The Guardian states egg-freezing “seems to be becoming culturally acceptable in the US, with some parents even paying for the procedure as a gift to their daughters.” However, Harley Street’s London Egg Bank says “it is more than ten years since the first baby in the UK was born from a frozen egg, the process is still relatively new and the number of cycles performed quite small.” Their statistics show that many women are “postponing their family plans until well into their 30s. This may be because they have other life plans, or simply because they have not yet met their ideal partner.” With fertility declining in their mid 30s it’s an attractive opportunity for many. Note, the treatments can be up to £13k even on the NHS. The London Egg Bank only store one’s eggs for a year with no costs incurred, after that, there’s an additional annual fee.

By the way, my birthday is in less than a month, how are we celebrating?

References regarding Egg Freezing Parties, (2015). EggBanxx – Save on Egg Freezing! | [online] Available at: [Accessed 6 Jan. 2015].

Ensor, J. (2014). The ‘Egg Whisperer’ helping Silicon Valley women defy time – Telegraph. [online] Available at: [Accessed 6 Jan. 2015].

Johnston, J., Zoll, M., Johnston, J., Zoll, M., Johnston, J. and Zoll, M. (2014). Is Freezing Your Eggs Dangerous? A Primer. [online] The New Republic. Available at: [Accessed 6 Jan. 2015].

Kaiman, J. (2012). Chinese women protest at gynaecology checks for civil service jobs. [online] the Guardian. Available at: [Accessed 6 Jan. 2015].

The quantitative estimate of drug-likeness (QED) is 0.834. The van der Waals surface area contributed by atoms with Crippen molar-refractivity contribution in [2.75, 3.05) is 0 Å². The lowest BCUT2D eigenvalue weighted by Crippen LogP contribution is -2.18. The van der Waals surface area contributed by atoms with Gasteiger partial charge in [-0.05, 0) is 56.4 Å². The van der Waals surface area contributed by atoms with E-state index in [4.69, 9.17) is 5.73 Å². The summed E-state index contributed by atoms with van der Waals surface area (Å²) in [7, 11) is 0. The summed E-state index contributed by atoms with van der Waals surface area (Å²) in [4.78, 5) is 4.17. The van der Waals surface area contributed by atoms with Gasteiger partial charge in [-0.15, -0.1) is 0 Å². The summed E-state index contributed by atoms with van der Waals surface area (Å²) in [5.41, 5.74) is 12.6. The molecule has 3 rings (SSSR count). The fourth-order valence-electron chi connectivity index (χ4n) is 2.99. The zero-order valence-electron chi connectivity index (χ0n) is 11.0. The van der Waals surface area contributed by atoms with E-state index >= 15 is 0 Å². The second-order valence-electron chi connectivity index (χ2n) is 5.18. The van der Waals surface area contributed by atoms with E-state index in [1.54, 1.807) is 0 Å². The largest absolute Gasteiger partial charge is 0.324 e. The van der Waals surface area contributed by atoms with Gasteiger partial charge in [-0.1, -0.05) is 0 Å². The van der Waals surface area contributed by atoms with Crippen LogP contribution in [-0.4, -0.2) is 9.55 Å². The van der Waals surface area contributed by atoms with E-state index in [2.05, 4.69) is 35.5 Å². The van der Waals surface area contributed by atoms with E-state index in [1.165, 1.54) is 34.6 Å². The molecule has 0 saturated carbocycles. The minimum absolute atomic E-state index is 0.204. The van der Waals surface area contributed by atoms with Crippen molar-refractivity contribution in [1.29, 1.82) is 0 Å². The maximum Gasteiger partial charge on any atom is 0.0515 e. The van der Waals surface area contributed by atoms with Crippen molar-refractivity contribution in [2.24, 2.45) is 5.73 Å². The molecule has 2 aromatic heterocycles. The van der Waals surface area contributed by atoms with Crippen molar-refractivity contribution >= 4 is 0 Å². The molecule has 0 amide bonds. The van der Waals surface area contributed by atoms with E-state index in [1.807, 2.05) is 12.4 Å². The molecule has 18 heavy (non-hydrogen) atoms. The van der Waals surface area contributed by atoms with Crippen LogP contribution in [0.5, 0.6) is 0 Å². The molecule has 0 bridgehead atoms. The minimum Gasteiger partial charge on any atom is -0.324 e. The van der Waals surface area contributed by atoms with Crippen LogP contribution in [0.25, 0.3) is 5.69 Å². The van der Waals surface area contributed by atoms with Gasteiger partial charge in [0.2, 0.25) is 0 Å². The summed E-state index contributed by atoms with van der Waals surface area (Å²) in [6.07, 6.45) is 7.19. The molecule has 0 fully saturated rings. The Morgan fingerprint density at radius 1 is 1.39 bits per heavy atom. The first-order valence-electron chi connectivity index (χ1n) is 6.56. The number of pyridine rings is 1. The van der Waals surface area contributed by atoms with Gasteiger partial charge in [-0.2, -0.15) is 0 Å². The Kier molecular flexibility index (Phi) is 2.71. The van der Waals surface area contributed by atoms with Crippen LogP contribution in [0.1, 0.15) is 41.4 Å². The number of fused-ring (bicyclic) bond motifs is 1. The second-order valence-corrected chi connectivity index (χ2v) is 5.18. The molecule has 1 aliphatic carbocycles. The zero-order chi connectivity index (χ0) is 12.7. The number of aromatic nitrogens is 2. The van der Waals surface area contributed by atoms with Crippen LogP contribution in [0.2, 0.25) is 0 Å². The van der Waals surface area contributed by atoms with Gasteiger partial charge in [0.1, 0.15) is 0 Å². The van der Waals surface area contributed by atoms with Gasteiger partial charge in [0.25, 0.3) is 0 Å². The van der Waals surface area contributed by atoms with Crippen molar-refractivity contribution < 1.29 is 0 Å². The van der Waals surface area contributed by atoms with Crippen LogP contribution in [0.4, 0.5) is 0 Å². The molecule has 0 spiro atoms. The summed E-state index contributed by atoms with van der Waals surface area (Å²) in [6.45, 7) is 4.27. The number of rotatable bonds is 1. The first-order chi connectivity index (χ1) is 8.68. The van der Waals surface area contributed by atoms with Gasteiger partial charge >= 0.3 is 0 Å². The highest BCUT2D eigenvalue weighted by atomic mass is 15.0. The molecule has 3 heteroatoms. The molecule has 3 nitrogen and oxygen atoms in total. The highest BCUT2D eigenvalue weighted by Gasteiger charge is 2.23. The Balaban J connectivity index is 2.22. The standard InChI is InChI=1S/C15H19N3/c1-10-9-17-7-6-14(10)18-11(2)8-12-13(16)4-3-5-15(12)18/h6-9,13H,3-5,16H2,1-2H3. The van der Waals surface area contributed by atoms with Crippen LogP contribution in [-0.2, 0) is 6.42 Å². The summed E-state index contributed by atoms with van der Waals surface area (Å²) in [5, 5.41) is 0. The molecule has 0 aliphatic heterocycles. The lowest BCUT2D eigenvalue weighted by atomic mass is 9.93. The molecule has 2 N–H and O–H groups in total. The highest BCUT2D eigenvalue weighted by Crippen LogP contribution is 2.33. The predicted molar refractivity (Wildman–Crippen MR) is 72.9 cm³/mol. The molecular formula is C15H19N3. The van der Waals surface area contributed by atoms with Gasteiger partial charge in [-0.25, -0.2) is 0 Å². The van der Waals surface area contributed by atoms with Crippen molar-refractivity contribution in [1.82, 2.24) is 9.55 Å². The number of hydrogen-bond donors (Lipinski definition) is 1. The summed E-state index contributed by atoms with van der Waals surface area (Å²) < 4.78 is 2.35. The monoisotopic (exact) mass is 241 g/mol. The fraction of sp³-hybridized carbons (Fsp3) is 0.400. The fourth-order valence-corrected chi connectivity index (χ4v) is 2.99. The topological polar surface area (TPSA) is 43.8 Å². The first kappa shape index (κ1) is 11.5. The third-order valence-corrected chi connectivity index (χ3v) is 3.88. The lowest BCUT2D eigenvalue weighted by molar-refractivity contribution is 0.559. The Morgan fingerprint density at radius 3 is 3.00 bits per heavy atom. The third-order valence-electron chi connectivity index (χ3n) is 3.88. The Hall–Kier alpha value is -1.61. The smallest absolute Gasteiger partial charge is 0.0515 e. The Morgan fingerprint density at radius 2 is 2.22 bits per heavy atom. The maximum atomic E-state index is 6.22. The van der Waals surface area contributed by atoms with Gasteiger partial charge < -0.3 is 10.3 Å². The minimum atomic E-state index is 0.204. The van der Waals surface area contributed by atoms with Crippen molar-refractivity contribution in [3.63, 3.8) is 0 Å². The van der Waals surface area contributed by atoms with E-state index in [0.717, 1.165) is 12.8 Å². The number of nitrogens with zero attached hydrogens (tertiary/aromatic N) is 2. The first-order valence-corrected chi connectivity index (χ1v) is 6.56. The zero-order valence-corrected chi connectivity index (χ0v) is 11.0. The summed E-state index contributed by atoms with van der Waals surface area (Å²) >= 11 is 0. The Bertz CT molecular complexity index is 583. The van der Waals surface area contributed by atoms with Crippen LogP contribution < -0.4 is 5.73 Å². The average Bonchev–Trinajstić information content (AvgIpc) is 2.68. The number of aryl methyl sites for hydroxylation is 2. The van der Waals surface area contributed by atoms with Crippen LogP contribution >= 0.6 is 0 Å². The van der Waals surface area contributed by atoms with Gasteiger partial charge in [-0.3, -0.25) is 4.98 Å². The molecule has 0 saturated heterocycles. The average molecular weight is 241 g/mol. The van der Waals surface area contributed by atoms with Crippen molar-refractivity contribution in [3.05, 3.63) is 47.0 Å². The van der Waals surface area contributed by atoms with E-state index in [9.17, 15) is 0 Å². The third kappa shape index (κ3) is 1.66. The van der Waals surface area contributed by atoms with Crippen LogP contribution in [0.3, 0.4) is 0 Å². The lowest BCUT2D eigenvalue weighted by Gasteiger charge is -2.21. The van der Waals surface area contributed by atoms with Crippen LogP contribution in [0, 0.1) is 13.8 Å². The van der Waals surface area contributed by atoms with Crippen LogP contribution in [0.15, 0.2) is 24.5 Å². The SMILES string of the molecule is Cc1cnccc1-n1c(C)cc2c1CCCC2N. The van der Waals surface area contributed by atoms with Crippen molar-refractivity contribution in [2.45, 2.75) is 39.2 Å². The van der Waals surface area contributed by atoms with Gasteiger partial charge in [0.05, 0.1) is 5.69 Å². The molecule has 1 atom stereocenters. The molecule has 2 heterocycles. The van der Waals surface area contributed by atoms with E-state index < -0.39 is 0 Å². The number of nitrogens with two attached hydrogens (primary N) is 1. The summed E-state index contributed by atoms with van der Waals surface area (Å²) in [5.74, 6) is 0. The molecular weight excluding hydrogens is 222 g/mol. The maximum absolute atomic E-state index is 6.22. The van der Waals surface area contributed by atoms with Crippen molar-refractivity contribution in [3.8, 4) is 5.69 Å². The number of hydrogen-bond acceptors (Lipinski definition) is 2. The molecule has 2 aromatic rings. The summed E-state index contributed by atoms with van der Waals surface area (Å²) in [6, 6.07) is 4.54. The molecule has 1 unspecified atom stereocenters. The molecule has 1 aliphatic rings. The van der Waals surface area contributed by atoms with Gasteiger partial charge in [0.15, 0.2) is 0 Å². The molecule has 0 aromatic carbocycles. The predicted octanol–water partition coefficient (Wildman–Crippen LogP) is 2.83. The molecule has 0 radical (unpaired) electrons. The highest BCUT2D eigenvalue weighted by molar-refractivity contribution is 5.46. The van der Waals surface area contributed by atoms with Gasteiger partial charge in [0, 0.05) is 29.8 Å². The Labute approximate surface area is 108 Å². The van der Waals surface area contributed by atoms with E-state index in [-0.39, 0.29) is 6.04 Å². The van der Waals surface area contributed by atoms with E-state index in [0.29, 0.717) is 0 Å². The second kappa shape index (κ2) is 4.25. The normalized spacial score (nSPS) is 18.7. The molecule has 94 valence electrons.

Mail Online, (2013). Should I follow the trend and freeze my eggs?. [online] Available at: [Accessed 6 Jan. 2015].

Marie Claire, (2014). Karl Lagerfeld’s 25 Most Infamous Quotes. [online] Available at: [Accessed 6 Jan. 2015].

Mead, R., Mead, R. and DenHoed, A. (2014). Who Benefits When Companies Pay for Egg Freezing?. [online] The New Yorker. Available at: [Accessed 6 Jan. 2015].

Parenting, (2015). New Home Party Trend: Hosting Egg Freezing Parties. [online] Available at: [Accessed 6 Jan. 2015].

Peck, S. (2014). Egg freezing: the perfect 30th birthday gift for women – Telegraph. [online] Available at: [Accessed 6 Jan. 2015].

Ren, Y. (2014). Husband factor: Why women in China are afraid to discuss the Hong Kong protests – Telegraph. [online] Available at: [Accessed 6 Jan. 2015].

The Huffington Post, (2015). Apple and Facebook Cover Egg Freezing Costs: Why Is This a Controversy?. [online] Available at: [Accessed 6 Jan. 2015].

The Huffington Post, (2015). Are You Going to the Egg Freezing Party?. [online] Available at: [Accessed 6 Jan. 2015].

The Independent, (2014). Karl Lagerfeld’s response to Chanel’s feminist protest criticism. [online] Available at: [Accessed 6 Jan. 2015].

Topping, A. (2014). Chanel’s Karl Lagerfeld cheered and jeered for ‘feminist’ fashion statement. [online] the Guardian. Available at: [Accessed 6 Jan. 2015].

Werntz, K. (2014). Business benefits: from Facebook’s egg freezing to Virgin unlimited holidays. [online] the Guardian. Available at: [Accessed 6 Jan. 2015].